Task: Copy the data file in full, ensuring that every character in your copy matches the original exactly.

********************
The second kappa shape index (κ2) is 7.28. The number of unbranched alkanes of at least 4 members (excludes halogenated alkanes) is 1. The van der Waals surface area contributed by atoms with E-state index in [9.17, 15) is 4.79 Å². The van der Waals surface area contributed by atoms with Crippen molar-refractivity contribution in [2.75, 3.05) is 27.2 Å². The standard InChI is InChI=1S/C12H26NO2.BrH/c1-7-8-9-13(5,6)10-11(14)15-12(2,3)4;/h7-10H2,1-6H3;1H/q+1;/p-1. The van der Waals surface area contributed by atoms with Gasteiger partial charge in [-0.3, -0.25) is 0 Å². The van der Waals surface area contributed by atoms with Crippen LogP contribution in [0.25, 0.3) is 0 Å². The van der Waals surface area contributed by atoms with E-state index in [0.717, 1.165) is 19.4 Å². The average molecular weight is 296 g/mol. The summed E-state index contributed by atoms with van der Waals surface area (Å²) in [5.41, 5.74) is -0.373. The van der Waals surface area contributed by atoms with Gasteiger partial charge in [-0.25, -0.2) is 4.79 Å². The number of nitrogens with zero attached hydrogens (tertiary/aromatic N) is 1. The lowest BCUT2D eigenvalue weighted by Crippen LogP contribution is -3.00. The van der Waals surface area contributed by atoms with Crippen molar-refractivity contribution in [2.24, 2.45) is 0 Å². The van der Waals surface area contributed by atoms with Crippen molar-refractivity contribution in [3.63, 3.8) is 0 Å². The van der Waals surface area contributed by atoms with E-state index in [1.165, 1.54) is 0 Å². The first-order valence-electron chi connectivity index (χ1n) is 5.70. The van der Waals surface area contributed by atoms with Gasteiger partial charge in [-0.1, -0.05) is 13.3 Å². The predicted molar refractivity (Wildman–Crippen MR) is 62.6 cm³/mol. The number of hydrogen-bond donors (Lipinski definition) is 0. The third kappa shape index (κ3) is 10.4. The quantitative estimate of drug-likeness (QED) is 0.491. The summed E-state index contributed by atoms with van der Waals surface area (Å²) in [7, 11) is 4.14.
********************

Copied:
The second kappa shape index (κ2) is 7.28. The number of unbranched alkanes of at least 4 members (excludes halogenated alkanes) is 1. The van der Waals surface area contributed by atoms with E-state index in [9.17, 15) is 4.79 Å². The van der Waals surface area contributed by atoms with Crippen molar-refractivity contribution in [2.75, 3.05) is 27.2 Å². The standard InChI is InChI=1S/C12H26NO2.BrH/c1-7-8-9-13(5,6)10-11(14)15-12(2,3)4;/h7-10H2,1-6H3;1H/q+1;/p-1. The van der Waals surface area contributed by atoms with Gasteiger partial charge in [-0.3, -0.25) is 0 Å². The van der Waals surface area contributed by atoms with Crippen LogP contribution in [0.25, 0.3) is 0 Å². The van der Waals surface area contributed by atoms with E-state index in [0.717, 1.165) is 19.4 Å². The average molecular weight is 296 g/mol. The summed E-state index contributed by atoms with van der Waals surface area (Å²) in [5.41, 5.74) is -0.373. The van der Waals surface area contributed by atoms with Gasteiger partial charge in [-0.25, -0.2) is 4.79 Å². The number of nitrogens with zero attached hydrogens (tertiary/aromatic N) is 1. The lowest BCUT2D eigenvalue weighted by Crippen LogP contribution is -3.00. The van der Waals surface area contributed by atoms with Crippen molar-refractivity contribution in [2.24, 2.45) is 0 Å². The van der Waals surface area contributed by atoms with Crippen molar-refractivity contribution in [3.63, 3.8) is 0 Å². The van der Waals surface area contributed by atoms with E-state index in [1.165, 1.54) is 0 Å². The first-order valence-electron chi connectivity index (χ1n) is 5.70. The van der Waals surface area contributed by atoms with Gasteiger partial charge in [-0.1, -0.05) is 13.3 Å². The predicted molar refractivity (Wildman–Crippen MR) is 62.6 cm³/mol. The number of hydrogen-bond donors (Lipinski definition) is 0. The third kappa shape index (κ3) is 10.4. The quantitative estimate of drug-likeness (QED) is 0.491. The summed E-state index contributed by atoms with van der Waals surface area (Å²) in [7, 11) is 4.14.